I was fitted for a CAM boot, and the doc ordered and MRI for me, which is conveniently in the building, but was inconveniently booked solid until 6:30, so I hobbled across the street for coffee for a couple hours. After the MRI, the radiology tech invited me to have a look, and it appeared to me that although their was a clear rupture, that there may still have been some strands holding the Achilles together. The tech said he couldn’t tell, and that the radiologist wouldn’t read it and offer a diagnosis until the following morning. Still, I went home thinking this is good news, it would be a simple surgery and hopefully a speedy recovery. 

On Wednesday, I called K-J, and my doc wasn’t able to return until late in the afternoon. When he did, it was to tell me that yes, while there were some strands still held together, and the ruptured ends did not roll apart like “window shades,” the damage was actually much more extensive than he had anticipated. He told me that the chronic tendinitis had been wearing down the Achilles fibers for years and that what I had was a plate of “spaghetti,” which would be difficult to suture together. He cancelled my Friday surgery, and told me to consult with the clinic’s foot specialist, who was recommending a tendon transfer, and would perform the surgery with him the following week. I made an appointment so see the foot man the next day.

(To be continued in Part Four…)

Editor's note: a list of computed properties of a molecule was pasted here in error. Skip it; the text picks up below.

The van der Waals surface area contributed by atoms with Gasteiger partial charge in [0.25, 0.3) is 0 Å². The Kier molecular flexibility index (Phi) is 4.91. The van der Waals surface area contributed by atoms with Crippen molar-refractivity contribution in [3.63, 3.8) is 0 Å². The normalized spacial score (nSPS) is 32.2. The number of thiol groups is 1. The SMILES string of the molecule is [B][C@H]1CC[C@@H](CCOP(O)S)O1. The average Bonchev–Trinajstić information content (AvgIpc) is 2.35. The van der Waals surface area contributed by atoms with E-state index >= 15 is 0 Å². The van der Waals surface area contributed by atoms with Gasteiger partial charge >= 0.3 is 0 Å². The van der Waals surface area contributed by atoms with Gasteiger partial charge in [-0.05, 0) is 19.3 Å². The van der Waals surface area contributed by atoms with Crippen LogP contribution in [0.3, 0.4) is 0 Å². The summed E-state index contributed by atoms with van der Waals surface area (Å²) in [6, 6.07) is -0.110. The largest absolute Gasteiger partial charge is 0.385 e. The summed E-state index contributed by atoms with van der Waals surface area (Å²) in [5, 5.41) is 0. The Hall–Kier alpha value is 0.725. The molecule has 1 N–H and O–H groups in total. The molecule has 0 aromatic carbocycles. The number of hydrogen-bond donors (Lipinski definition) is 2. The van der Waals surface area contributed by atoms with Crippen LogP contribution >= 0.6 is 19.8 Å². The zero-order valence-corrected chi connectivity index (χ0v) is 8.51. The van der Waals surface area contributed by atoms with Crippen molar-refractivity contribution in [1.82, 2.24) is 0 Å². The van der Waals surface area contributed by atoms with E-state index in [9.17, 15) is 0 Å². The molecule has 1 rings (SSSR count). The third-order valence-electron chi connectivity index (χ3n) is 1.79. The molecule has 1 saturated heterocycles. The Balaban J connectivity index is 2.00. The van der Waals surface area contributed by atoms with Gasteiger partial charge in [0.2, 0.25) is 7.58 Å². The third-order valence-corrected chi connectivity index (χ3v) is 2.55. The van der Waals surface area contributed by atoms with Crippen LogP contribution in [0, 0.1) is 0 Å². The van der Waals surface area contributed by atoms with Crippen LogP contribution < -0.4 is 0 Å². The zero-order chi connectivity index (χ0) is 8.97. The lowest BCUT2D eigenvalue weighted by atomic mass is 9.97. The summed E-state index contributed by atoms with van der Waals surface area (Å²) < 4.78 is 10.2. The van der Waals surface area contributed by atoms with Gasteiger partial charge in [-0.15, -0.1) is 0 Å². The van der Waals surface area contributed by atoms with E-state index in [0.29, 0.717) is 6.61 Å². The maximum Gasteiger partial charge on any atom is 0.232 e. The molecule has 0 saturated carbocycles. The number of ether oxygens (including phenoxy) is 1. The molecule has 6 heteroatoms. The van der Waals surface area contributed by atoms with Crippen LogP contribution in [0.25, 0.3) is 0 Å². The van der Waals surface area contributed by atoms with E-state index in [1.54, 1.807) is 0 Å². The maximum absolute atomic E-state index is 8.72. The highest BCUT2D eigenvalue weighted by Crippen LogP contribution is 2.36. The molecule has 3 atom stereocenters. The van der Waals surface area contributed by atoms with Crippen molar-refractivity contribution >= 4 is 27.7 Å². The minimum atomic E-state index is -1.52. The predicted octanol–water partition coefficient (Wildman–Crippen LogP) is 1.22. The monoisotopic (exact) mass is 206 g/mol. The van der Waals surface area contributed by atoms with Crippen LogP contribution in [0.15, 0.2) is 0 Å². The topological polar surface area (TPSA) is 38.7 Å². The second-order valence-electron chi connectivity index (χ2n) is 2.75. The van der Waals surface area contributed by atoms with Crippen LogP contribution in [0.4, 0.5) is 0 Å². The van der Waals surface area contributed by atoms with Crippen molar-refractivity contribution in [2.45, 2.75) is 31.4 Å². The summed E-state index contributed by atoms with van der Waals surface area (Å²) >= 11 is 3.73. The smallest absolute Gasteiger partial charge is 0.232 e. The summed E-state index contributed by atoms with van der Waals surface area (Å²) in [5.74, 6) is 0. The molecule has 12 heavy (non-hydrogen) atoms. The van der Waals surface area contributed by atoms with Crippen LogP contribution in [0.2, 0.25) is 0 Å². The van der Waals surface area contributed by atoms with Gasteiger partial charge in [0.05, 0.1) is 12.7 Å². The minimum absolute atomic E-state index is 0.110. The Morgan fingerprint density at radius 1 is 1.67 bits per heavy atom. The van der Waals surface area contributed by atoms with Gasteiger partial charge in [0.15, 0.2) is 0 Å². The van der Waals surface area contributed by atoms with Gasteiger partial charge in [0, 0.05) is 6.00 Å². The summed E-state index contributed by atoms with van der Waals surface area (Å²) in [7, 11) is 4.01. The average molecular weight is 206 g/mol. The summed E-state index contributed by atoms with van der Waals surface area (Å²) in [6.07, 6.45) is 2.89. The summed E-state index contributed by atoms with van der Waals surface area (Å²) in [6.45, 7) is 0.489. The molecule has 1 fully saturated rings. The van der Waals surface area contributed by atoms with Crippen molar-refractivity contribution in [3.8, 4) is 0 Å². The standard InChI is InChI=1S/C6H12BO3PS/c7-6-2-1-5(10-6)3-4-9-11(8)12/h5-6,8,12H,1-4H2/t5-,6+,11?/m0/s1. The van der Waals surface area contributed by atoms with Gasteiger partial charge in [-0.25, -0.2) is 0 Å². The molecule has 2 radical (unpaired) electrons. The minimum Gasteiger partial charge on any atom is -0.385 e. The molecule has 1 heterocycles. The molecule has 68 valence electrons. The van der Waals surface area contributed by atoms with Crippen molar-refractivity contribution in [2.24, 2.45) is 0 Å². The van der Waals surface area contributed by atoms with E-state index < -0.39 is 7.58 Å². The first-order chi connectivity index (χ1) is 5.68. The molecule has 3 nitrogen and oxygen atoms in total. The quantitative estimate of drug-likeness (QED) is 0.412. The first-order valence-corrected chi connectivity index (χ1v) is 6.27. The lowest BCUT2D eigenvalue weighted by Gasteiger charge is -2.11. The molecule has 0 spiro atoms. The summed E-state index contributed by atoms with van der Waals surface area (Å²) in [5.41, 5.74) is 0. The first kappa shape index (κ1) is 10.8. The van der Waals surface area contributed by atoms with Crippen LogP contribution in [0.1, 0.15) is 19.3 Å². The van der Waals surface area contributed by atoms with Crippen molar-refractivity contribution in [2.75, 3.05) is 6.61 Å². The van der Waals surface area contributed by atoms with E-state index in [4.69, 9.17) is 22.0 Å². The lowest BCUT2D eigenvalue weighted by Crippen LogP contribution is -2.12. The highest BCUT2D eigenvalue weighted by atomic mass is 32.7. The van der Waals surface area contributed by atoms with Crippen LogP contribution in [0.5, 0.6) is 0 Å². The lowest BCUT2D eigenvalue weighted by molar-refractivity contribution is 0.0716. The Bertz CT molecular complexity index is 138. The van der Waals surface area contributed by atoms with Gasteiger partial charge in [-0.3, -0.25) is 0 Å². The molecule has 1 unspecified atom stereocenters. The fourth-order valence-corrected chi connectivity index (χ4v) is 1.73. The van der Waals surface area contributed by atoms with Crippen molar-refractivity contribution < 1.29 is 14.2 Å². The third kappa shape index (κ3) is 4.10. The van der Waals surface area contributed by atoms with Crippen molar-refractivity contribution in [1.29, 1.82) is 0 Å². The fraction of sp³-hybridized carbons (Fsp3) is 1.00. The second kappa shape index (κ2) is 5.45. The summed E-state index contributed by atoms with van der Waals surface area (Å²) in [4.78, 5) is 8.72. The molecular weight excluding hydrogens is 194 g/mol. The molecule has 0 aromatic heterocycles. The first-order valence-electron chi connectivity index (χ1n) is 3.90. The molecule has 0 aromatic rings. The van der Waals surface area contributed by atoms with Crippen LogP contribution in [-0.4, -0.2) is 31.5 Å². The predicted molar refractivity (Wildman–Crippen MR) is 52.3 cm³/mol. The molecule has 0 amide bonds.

Part one…Case History. The Cliche of the Weekend Warrior.

I actually injured my achilles 10 days ago, and just had surgery two days ago. While lying in bed, I was doing some research and came across Dennis’s blog, which looked helpful and interesting as I too ruptured my AT playing basketball, and I thought I might add some of my own thoughts on this blog, as there have been some differences already in our cases. 

To begin at the beginning… 

I am a 52 year-old male who has been playing competitive basketball for over 40 years. I have had other exotic basketball-related injuries in the past, such as avulsion fractures where the ligaments were actually torn off the bone in the ankle. Twice. Nevertheless, I continue to play, two or three times a week, full-court, for about two hours each time, mostly with players much younger than I. Although I am not nearly the player I once was, I remain in very good shape and am still close to the top tier. I run hard from the start of the games to the finish.

About five years ago, I started to develop pain in the backs of both of my ankles. It became difficult for me to play through the pain, and I inquired into it with a distant family relative who is an orthopedist. She pronounced it achilles tendonitis, and when I asked her if there was anything to do about it, shrugged me off by saying: “stretch more.” Admittedly, at that time, I was not doing much stretching. I checked in with the brother of a friend who was doing his residency in sports medicine at UCLA and he seconded the opinion that it was indeed achilles tendonitis, and when I asked him about treatment, confirmed that stretching would be the best thing. I also checked in with a chiropractor and an acupuncturist, who offered differing opinions on the physiological mechanics of what was happening but seemed to agree that the hamstrings in both legs were extremely tight, and that I also my have had calcifications. The chiro also recommended orthotics and fitted me for them, and gave me a series of stretches to do on my own. I also enrolled in my first yoga class, taking “slow stretch yoga” with about seven geriatric ladies, which seemed perfect for my tight leg hammies. The yogi too gave me some stretches to do on my own.